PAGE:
If you find you have to pull hard on the brake lever to slow down, or it squeezes right into the handlebar, it's likely your brake cable needs adjusting.
There are two main points of adjustment for your cable-based disc brakes. One is at the caliper and the other is the barrel adjuster.
The caliper is the claw-looking device at the disk in the centre of your wheel. The barrel adjuster is the metal cuff on the brake cable at your brake lever.
Pull the brake lever to check the tightness of your brakes
The clearest giveaway that something is wrong with your brakes is if the brake lever is too tight or too loose.
If the lever touches the handlebars, the brake cable is too loose. If you can barely squeeze it at all, the cable is too tight. Ideally, the brake lever should squeeze 1 to 1.5 inches before becoming difficult.
Tighten or loosen the barrel adjuster accordingly
After diagnosing whether your brake cable is too tight or too loose, you can make minor adjustments using the barrel adjuster. Tighten or loosen the barrel adjuster by turning it clockwise or anti-clockwise. This will increase or decrease tension in the cable.
Once you've tightened or loosened the barrel adjuster accordingly, give the brake lever another squeeze to see if it's fixed the issue.
Top tip: Tightening or loosening the barrel adjuster is a quick and easy way to address braking issues if you're out on a ride. Even if it doesn't solve the problem, it might improve the situation long enough for you to get home safely and fix it properly.
Loosen the bolt on the brake caliper to readjust
If the brake lever is still too tight or loose after correcting the barrel adjuster, the cable may be too tight or loose on the brake caliper.
Take your Allen key and loosen the cable from the caliper by turning it anticlockwise, taking care not to entirely unbolt it as you'll find yourself having to reassemble the brake.
Pull or release the brake cable through the caliper
Once the caliper bolt is loose enough, it should spring back away from the wheel and cable. From here, you should pull the cable outward to tighten the brake, or allow the cable to retract inwards to loosen it.
The cable threads through a lever on the caliper that moves when you apply the brakes. When you tighten the cable, make sure the lever still has enough room to move and can't reach back so far as to hit the caliper. If it does, your braking will be obstructed and the pads won't reach the rotor. Skip to 1:11 in the below video for a demonstration of this.
Tighten the caliper bolt back up
When you've found the spot your brake pads sit comfortably over the rim and the cable is tight, screw the caliper bolt back up and give your brakes a squeeze. If they're still not quite right, it's worth revisiting the barrel adjuster to make final tweaks to loosen or tighten the brakes.
Stay safe while cycling
Knowing how to adjust your bike brakes will help you safeguard your bike in the long run. Please always make sure your brakes are working properly before riding, and always wear a helmet.
A warped rotor on disc brakes can cause loud noises while braking and squeaking while riding. Warping can happen from normal use, abuse, or simply by it getting too hot. A bent rotor is often the result of a direct impact when parking or storing the bike. If a rotor is badly bent, it's best to replace it.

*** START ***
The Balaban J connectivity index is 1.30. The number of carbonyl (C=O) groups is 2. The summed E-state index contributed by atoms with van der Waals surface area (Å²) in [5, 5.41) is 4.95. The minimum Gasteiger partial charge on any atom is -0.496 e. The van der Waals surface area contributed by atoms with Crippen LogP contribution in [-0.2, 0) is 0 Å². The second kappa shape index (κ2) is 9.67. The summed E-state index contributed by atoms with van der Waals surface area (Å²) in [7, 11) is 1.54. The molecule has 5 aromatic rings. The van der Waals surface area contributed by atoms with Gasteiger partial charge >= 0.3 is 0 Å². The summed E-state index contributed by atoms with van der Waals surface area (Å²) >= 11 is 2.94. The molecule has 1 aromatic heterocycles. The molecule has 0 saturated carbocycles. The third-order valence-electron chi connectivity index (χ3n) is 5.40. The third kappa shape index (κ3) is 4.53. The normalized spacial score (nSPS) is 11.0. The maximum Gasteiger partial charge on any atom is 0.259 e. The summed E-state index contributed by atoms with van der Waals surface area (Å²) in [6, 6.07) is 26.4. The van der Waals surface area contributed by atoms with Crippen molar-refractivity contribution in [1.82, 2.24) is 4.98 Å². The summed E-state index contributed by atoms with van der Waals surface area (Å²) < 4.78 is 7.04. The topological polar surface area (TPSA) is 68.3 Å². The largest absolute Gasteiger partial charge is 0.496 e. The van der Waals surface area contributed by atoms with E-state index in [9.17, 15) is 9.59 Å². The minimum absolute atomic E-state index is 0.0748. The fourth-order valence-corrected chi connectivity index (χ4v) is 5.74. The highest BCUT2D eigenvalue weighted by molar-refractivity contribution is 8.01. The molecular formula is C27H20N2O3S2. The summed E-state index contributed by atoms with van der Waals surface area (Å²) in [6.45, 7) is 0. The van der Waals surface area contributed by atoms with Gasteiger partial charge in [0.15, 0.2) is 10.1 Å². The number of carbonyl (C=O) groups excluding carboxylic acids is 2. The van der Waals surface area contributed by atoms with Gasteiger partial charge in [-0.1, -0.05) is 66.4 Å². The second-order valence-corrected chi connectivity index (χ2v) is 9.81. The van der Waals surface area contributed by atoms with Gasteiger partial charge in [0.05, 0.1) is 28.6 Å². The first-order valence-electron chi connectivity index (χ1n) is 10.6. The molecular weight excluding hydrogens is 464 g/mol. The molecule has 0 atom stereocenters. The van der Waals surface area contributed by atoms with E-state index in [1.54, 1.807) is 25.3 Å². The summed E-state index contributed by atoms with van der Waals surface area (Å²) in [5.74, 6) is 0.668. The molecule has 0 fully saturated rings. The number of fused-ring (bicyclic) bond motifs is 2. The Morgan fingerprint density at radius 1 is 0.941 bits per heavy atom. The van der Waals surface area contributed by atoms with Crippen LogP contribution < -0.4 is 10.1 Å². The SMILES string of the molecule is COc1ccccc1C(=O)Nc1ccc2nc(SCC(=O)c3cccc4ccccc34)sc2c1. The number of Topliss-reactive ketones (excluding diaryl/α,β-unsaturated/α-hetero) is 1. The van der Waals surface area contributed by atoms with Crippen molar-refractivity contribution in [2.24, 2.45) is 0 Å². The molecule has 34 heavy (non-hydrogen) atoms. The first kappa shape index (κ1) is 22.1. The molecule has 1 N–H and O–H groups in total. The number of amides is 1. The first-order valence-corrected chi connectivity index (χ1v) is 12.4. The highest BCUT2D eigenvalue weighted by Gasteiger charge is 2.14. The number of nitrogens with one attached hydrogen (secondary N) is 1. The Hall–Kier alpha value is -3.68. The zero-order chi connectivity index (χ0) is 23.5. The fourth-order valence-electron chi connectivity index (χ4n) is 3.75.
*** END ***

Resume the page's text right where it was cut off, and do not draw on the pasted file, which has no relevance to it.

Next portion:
It can be hard to determine if your rotor is repairable. If your rotor doesn't show any signs of improving after several minutes of working, then it's probably time to get a new rotor. When a rotor gets too worn it will not be possible to make it straight again. Use caution when working on rotors as their edges can be sharp.
Noise from the brake is often a sign that the rotor needs to be straightened
Before you start, check wheel alignment and play in the bearings. If the wheel isn't seating properly or the bearing allows the wheel to rock, then this is probably your issue, not the rotor.
Brake mounts on the frame may need to be adjusted / refaced. You will need a special tool for this, or high end bike shops will have it.
Loose rotor mounting bolts or a loose lockring.
Straightening Your Brake Rotor (Truing)
Straightening the rotor can often be done while keeping the wheel on the bike by watching the rotor move through the brake caliper.
Set the bike upside down on the ground in order to get the wheel spinning freely.
Watch for wobble at the caliper between pads. Look for the opening and closing of the gap. Find a section of the rotor that needs truing, and note which way it needs to be bent to correct the runout. Use a flashlight if you need more light.
Rotate this section of the rotor out of the caliper.
Use a rotor truing fork tool to flex the rotor in the appropriate direction in order to improve the bend. Always begin with a small amount of effort on the tool, and then apply more effort if no improvement is seen.
Spin the wheel and sight the rotor again. Repeat as necessary. When the rotor is not rubbing the pads as it spins, it is adequately straight.
You've read the instructions, pressed & held the power button, but your Jupiter Bike will not turn on. 3 quick things to check for this are:
1. Is the bike frame closed and latched. 2. Is the battery in the frame. 3. Does the battery have a charge.
If this doesn't solve the issue, please read on and try the follow more advanced troubleshooting.
1. Check if the LCD Cable Became Unplugged
Some Jupiter Bikes have an inline cable plug a few inches south of the LCD display. This 'quick connect' cable was designed to allow the user to easily replace the LCD display if it got damaged, unfortunately it's also the #1 reason that the bike will not start. To troubleshoot: Unwrap the cable coil holding the LCD cable, on the left side of the hanlebar. Look for a plug that is part of the cable that has become unplugged - and re-connect it.
2. Check the Battery Prongs
Your bike uses 4 or 5 metal prongs to pull power out of the battery. If one of those prongs get bent, the bike can not get power. To troubleshoot: Unlatch the bike frame, fold the frame in half and check the battery prongs. If one (or more) of them are not straight then take a pair of pliers and straighten the prong. Slowly close the frame, making sure the prong properly aligns with the battery terminal. The bike should easily close and latch with no excessive force. Re-fold the bike to make sure the prong is still straight. Close the bike again, and hold down the power for a few seconds to turn it on.